The hammer is about to drop on marketing budgets. While there will still be discretionary spend on mobile and tablet pilot projects, executives are looking for measurable productivity from their marketing spend. Unproductive tactics must be prepared to surrender their pound of flesh.
The unflattering ROI spotlight that outed R&D’s poor productivity and unraveled many large sales forces is now turning its stare towards marketing. Everyone has to share the pain. But simplistic all-for-one, one-for-all across the board budget cuts are absolutely wrong. I’m concerned that this habit of making room in the budget by simply shuffling the marketing deck chairs will just punish existing physician relationships and confuse new ones.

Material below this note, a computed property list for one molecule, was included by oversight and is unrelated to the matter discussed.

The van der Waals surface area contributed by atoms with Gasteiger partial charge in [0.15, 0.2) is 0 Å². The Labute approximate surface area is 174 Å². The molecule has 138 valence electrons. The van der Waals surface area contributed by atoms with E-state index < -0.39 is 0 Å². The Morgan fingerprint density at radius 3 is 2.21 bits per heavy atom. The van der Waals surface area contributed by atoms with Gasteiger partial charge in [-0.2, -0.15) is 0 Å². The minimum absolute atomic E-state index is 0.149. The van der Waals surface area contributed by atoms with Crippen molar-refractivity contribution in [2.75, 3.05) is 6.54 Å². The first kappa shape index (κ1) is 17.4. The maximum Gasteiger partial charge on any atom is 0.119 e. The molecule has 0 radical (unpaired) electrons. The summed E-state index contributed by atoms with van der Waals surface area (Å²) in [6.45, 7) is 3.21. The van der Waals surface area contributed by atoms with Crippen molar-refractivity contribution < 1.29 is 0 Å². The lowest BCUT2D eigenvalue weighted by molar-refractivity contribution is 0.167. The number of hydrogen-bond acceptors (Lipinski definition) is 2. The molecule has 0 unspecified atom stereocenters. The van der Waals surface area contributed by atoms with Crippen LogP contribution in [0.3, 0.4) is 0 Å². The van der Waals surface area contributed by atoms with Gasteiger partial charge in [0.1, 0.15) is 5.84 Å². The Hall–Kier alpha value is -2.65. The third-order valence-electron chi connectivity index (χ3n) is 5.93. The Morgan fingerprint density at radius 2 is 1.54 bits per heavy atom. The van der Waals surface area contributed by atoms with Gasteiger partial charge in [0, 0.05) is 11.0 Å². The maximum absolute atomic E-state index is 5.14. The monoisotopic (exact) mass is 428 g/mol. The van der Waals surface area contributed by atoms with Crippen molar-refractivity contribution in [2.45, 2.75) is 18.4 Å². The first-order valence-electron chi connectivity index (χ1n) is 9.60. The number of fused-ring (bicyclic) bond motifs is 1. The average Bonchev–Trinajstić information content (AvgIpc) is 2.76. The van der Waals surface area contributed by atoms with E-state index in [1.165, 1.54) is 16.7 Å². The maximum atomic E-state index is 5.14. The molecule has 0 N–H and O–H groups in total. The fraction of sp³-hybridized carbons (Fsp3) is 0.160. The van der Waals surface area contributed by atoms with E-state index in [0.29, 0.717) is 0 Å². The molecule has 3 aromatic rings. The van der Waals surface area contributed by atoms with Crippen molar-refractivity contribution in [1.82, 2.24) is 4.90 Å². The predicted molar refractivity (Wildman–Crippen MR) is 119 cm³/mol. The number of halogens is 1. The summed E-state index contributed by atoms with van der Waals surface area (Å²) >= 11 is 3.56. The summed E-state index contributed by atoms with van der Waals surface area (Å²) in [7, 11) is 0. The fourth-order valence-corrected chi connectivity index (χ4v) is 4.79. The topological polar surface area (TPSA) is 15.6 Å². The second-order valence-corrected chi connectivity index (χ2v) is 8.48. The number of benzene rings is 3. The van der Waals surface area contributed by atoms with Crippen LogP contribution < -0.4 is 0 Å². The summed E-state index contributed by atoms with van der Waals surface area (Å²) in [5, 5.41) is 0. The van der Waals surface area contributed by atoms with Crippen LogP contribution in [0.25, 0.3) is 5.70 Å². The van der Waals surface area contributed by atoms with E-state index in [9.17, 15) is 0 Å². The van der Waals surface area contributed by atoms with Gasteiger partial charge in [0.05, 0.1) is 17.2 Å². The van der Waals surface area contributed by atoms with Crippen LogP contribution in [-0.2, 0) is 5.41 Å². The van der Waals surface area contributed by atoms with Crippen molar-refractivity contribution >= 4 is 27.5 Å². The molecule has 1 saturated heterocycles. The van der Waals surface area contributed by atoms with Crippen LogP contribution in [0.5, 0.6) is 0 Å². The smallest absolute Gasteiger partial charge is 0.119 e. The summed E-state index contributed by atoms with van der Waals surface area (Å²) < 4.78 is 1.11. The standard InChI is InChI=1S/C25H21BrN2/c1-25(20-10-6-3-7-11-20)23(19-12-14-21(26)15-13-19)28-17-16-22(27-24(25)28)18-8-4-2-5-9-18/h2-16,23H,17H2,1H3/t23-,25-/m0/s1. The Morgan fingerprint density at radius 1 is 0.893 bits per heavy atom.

The silver lining is that this greater fiscal scrutiny should lead to more customer-focused physician marketing. Unfortunately, many brand leaders may not have the data or insight to know whether poor ROI is the result of a bad tactic, the wrong target, or poor execution.
Most launch brands spend considerable money and time crafting a unique selling proposition to differentiate their product in the marketplace. Exhausted by this grueling exercise, they tend to fall back on the standard, undifferentiated marketing playbook to promote their message.